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Urban Hike: Samarkand - It’s all About the History
updated: Apr 16, 2011, 9:45 AM

By Stacey Wright and Peter Hartmann

What do a long colorful history, a hotel that just couldn't make it, lawn bowling, beautiful family homes, old folks, a multi-purpose park, English poetry, and the US Postal Service's first air mail pilot have in common? Samarkand.

The intrepid urban hikers, a middle-aged couple on a quest to walk all 256 miles of the streets within the city limits of Santa Barbara, once again hit the streets. This week, we report on our adventure through marvelous Samarkand.

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Samarkand is one of those neighborhoods that virtually everybody in Santa Barbara knows about. Either you live or have lived in Samarkand at some point, or you have a friend or family member who has called Samarkand home. Or, if none of these apply, perhaps you are an avid lawn bowler...or maybe it's just that you know about the shortcuts that get you from the North side to Oak Park/Cottage Hospital in no time at all. In any event, we Urban Hikers have known about Samarkand for a long time. But it wasn't until we walked the streets of this neighborhood that we really learned the secrets of this wonderful neighborhood.

After experiencing firsthand the incredible serenity and beauty of Samarkand (over a number of hikes), we dug into the history books and found a whole lot of interesting information about Samarkand. Lots of the history revolves around the Persian-style hotel that tried and tried to become a landmark, but just couldn't. Ultimately, what had been one of Santa Barbara's earlier grand hotels morphed into a modern retirement community, and a 1920's residential housing development.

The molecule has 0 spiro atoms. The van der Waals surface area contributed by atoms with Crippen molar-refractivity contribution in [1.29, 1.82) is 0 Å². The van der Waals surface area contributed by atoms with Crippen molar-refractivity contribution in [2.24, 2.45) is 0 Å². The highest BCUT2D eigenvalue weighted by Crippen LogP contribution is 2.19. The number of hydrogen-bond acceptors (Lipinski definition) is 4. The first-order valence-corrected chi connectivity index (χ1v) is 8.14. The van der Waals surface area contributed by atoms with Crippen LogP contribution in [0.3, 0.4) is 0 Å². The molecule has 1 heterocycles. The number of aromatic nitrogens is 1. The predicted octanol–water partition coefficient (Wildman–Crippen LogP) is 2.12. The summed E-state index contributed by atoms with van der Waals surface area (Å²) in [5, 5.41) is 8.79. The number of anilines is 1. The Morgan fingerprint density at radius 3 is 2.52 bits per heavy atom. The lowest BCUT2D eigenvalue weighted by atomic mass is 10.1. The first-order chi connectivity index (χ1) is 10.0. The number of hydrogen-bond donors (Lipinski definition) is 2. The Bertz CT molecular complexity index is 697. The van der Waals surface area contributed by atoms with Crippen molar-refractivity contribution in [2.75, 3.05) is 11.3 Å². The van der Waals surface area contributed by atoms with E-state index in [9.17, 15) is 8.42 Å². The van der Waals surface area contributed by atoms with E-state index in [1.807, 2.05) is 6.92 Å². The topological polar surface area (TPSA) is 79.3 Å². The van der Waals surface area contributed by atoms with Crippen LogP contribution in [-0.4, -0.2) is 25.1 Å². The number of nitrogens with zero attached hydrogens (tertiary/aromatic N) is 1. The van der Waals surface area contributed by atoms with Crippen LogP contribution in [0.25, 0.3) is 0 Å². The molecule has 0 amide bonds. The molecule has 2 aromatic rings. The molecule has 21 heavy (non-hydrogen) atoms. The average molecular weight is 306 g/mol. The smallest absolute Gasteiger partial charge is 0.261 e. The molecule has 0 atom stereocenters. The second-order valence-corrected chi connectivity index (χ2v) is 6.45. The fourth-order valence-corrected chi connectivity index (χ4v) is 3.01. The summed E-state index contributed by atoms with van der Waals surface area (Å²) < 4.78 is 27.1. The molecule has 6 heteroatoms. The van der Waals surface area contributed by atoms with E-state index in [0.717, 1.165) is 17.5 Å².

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The depth of Samarkand's charm and beauty is impossible to appreciate without knowledge of its modern history. And so, the Urban Hikers will embark on a little historical journey to put things into perspective...The story begins in 1915, when Dr. Prynce Hopkins, the headmaster of a private boys' school in Mission Canyon, bought 32 acres of cattle grazing land with the vision of creating a second school he called, "Boyland II". The school, located next to Oak Park, and bounded by what is now Las Positas, State Street and Tallant Road, was a spectacular school with dormitories, nine stables and a racetrack, tennis courts, formal gardens, and an elaborate artificial lake with a sculpted relief map of the world. All designed and outfitted in the style of Persian royalty.

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Boyland was short lived. Dr. Prynce was fined $20,000 and jailed for suspected pro-German sentiments at the start of World War I (he was reportedly nothing more than a true pacifist), and in 1918, he exiled to Europe. His mother, Mary Hopkins, attempting to capitalize on tourism from the East Coast, remolded the school into a posh hotel she named, "The Samarkand Persian Hotel", after the town where the mythical 1001 Arabian nights had occurred. The hotel opened with a grand gala on New Year's Eve 1920; the guest list and descriptions of exotic entertainers were published the following day in the newspaper, and documented the splendor of both the occasion and the hotel. Sadly, through a series of economic and political misfortunes, the hotel ultimately failed to live up to Mary Hopkins' expectations, and by 1937, it was sold to the widow of a sugar tycoon for a mere $55,000.